Will 2014 Be Another Year of Excess Savings?

A glut of savings and sluggish investment are keeping interest rates low and restraining growth.


As another new year dawns with hopes that growth will return to precrisis levels, investors have reason to be skeptical. Such expectations have been dashed repeatedly over the past four years. The pattern prompted former U.S. Treasury secretary Lawrence Summers to suggest in a notable recent speech that the American economy may have fallen into “secular stagnation” of subpar output where the natural interest rate, which should balance savings and investment, is negative.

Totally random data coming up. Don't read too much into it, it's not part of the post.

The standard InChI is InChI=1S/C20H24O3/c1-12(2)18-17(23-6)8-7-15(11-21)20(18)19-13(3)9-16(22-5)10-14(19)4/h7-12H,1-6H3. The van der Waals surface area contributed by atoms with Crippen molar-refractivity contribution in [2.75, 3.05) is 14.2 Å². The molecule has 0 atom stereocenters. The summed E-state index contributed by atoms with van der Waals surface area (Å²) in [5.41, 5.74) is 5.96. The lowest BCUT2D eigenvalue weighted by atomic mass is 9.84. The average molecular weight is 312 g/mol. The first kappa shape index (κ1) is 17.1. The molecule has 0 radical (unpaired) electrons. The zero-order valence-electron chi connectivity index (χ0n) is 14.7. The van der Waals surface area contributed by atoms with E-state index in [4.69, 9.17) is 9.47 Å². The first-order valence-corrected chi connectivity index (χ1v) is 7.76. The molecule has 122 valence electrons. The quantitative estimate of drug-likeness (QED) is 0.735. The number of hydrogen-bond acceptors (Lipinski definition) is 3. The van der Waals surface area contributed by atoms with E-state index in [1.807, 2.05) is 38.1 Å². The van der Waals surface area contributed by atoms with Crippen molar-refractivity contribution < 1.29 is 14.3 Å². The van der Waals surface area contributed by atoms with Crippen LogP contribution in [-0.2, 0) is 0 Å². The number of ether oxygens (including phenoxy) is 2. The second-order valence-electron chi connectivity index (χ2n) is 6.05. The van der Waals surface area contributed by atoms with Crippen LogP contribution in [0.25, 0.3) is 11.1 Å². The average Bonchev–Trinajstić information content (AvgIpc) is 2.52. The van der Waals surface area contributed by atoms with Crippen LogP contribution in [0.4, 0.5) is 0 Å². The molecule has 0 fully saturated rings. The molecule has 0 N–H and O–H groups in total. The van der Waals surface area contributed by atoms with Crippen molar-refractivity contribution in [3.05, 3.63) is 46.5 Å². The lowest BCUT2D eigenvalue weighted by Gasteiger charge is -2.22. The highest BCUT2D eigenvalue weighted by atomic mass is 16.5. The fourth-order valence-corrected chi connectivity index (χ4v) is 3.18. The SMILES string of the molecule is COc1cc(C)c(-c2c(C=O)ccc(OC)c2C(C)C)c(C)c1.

Welcome back to the savings glut! The concept, popularized by Ben Bernanke in 2005 to explain the low level of rates prevailing at that time, is gaining fresh currency and for good reason. The excess of savings over investment in the advanced economies has widened dramatically since the crisis, to some $2 trillion. If that estimate is correct, it would take a prolonged period of stronger output, including higher consumer spending and business investment, to close the gap. Conclusion: The Fed is likely to hold short-term interest rates at zero for some time to come — 2016, anyone? Meantime, there may still be value in bonds — and futures in equity bubble talk.


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